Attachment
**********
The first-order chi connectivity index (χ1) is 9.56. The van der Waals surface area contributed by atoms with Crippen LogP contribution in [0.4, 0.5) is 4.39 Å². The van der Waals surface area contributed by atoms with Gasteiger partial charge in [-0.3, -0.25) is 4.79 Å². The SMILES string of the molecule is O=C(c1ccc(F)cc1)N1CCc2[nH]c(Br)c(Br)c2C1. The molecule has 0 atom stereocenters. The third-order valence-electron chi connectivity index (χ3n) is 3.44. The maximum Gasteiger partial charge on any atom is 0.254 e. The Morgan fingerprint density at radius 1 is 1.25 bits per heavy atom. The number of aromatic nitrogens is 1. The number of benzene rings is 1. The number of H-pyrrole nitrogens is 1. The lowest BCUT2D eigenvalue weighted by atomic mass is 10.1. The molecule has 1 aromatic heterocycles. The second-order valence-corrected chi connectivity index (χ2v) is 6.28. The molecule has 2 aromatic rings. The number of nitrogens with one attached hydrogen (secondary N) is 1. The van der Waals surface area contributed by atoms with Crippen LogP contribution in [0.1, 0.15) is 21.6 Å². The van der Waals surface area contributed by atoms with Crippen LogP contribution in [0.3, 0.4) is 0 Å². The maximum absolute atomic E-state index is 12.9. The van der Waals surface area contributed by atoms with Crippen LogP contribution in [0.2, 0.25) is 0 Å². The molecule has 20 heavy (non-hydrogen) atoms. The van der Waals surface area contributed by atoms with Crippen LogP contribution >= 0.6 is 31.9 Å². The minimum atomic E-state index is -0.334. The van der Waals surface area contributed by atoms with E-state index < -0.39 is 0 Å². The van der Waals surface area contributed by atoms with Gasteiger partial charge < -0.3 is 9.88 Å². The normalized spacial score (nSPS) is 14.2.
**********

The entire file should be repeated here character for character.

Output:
The first-order chi connectivity index (χ1) is 9.56. The van der Waals surface area contributed by atoms with Crippen LogP contribution in [0.4, 0.5) is 4.39 Å². The van der Waals surface area contributed by atoms with Gasteiger partial charge in [-0.3, -0.25) is 4.79 Å². The SMILES string of the molecule is O=C(c1ccc(F)cc1)N1CCc2[nH]c(Br)c(Br)c2C1. The molecule has 0 atom stereocenters. The third-order valence-electron chi connectivity index (χ3n) is 3.44. The maximum Gasteiger partial charge on any atom is 0.254 e. The Morgan fingerprint density at radius 1 is 1.25 bits per heavy atom. The number of aromatic nitrogens is 1. The number of benzene rings is 1. The number of H-pyrrole nitrogens is 1. The lowest BCUT2D eigenvalue weighted by atomic mass is 10.1. The molecule has 1 aromatic heterocycles. The second-order valence-corrected chi connectivity index (χ2v) is 6.28. The molecule has 2 aromatic rings. The number of nitrogens with one attached hydrogen (secondary N) is 1. The van der Waals surface area contributed by atoms with Crippen LogP contribution in [0.1, 0.15) is 21.6 Å². The van der Waals surface area contributed by atoms with Crippen LogP contribution in [0.3, 0.4) is 0 Å². The maximum absolute atomic E-state index is 12.9. The van der Waals surface area contributed by atoms with Crippen LogP contribution in [0.2, 0.25) is 0 Å². The molecule has 20 heavy (non-hydrogen) atoms. The van der Waals surface area contributed by atoms with Crippen LogP contribution >= 0.6 is 31.9 Å². The minimum atomic E-state index is -0.334. The van der Waals surface area contributed by atoms with E-state index < -0.39 is 0 Å². The van der Waals surface area contributed by atoms with Gasteiger partial charge < -0.3 is 9.88 Å². The normalized spacial score (nSPS) is 14.2.